Gifford Lectures Vote of Thanks
Last night following Professor Stout’s final lecture Professor Larry Hurtado delivered a brief vote of thanks. Hurtado is Emeritus Professor of New Testament Language, Literature & Theology at the University of Edinburgh. His vote of thanks is posted below.
In these six Gifford lectures, Professor Stout has challenged cogently the grand narrative of a “great separation” in Western cultural history in which religion was relocated from a previously public influence to a more private and hobbyist sphere, which supposedly enabled Western culture to move in liberationist directions including the emergence of modern democracy, free inquiry, and more egalitarian values. Professor Stout’s effective challenge to this narrative has been conducted by an in-depth historical analysis of key figures who serve as case-studies of genuinely religious individuals across several centuries who each criticized then-dominant political values and practices precisely on the basis of their religious convictions. To borrow a phrase, these lectures comprise their own “inconvenient truth” over against the romanticized narrative of secularization that has been so popularly and uncritically echoed. I am not able to summarize the wealth of these lectures, and it would be tedious for me to attempt to do so. Nothing could, or should, substitute for hearing them, or hearing them again (on the Gifford Lectures web site), and in due course, we hope, reading them in published form. But I am honoured to be asked to offer a brief vote of thanks.
It is part of Stout’s ingenious approach to start with individuals who preceded the “Enlightenment,” the period of the supposed “great separation,” and then proceed through subsequent centuries showing a succession of religiously-committed figures who were the most influential in various efforts toward justice and liberation. Stout grants all those whom he discusses their human limitations, as in the case of the sixteenth-century Dominican, Bartolomé de las Casas, who (somewhat like the blind man healed by Jesus in the Gospel of Mark) came to his moral vision in stages. But Stout rightly emphasizes that it was their basic religious convictions that helped all those highlighted in his lectures to direct their passionate efforts to oppose injustice and to promote a more generous social and political practice. The timespan of the case-studies has been impressive, from Cicero to Martin Luther King (whose memorable “Letter from a Birmingham Jail” was an early influence); and for many of us I am sure (certainly for me) this was all very informative. Professor Stout’s lectures also correct the distortions and unfair relegations to obscurity of some figures. Based on the Tuesday lecture, for example, Emerson may well again be placed in the syllabi of courses in moral and political philosophy!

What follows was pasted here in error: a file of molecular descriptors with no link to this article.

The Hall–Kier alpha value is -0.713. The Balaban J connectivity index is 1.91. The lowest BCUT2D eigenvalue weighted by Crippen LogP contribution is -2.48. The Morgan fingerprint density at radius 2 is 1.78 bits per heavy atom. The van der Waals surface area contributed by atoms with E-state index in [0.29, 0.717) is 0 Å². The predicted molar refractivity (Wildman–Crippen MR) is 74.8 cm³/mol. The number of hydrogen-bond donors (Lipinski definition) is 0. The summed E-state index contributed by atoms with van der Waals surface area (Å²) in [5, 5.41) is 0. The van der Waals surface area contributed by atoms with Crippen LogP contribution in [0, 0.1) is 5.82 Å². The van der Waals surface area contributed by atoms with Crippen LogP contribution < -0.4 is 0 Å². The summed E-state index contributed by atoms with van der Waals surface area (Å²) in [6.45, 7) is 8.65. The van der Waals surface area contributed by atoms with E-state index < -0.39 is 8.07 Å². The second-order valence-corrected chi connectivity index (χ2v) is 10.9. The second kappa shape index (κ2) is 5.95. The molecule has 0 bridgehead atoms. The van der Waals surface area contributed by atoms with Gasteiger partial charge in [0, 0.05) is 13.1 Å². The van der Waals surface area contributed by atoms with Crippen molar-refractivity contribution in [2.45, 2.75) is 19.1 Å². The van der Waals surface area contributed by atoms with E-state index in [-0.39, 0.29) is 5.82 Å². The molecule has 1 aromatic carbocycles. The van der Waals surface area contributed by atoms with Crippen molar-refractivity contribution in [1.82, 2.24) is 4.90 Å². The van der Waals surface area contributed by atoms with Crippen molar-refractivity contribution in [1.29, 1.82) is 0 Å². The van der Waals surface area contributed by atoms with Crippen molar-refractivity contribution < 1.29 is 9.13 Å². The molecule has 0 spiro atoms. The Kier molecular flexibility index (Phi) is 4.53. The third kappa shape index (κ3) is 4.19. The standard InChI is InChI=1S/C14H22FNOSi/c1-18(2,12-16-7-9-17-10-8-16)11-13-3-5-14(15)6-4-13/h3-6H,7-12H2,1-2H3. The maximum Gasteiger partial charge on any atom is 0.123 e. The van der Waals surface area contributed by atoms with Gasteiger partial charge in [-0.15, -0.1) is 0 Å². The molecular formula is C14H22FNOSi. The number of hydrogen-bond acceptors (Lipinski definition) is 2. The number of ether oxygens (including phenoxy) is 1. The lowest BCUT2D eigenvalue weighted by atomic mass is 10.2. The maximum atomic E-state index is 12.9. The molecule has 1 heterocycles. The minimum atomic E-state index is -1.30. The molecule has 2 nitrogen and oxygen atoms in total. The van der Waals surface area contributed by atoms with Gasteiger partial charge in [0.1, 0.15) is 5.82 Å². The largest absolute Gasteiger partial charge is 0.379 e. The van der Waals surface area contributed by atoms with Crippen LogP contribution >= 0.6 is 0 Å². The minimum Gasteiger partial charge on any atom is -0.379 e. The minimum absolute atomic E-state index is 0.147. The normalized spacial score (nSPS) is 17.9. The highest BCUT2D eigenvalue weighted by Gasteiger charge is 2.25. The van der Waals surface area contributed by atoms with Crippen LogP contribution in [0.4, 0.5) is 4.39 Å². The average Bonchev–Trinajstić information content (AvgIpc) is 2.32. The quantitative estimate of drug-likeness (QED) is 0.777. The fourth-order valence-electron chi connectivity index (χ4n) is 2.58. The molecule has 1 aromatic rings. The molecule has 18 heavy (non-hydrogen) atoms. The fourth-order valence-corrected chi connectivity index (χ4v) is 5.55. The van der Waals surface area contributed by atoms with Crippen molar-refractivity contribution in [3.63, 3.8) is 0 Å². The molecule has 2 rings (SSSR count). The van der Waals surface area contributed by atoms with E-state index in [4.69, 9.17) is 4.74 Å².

Professor Stout has also demonstrated in himself the union of critical intellectual inquiry and a personal, even passionate, commitment to the stakes involved in our moral and political values and practices. He has shown that personal involvement can fuel intellectual inquiry and does not inevitably distort the results. His analyses are fully open to others with different commitments, or even to those who glibly may profess none. But his lectures demand an equivalent learning and intellectual ability for anyone who would argue otherwise.
In a brief interview for these lectures, Professor Stout indicated his personal admiration for the American pragmatist tradition. At least in part, roots of this tradition lie in the Scottish “Common Sense” philosophy ascribed to figures such as Thomas Reid and James Beattie, and conveyed to the US by John Witherspoon, born in Gifford parish (East Lothian), a graduate of this university in Arts and Divinity and an Evangelical parish minister, who became the sixth president of the College of New Jersey in 1768, the foundation of Princeton University. In addition to major contributions to the College in curriculum and fund-raising, Witherspoon also taught Moral Philosophy, believing strongly that political life must be infused with moral values, and among his students were figures important in the formation of the USA, including James Madison, Aaron Burr, William Bradford and Hugh Henry Brackenridge. Indicative of his own commitment to action as well as thought, he was a member of the Continental Congress and its chaplain, the sole clergyman to sign the Declaration of Independence, and he helped draft the Articles of Confederation.
In these Edinburgh lectures from a highly respected American scholar we perhaps hear some reverberation of that early Scottish influence on American political thinking, and also a fresh and cogent contribution for our time that comprises an impressive return on that early investment.
– Larry Hurtado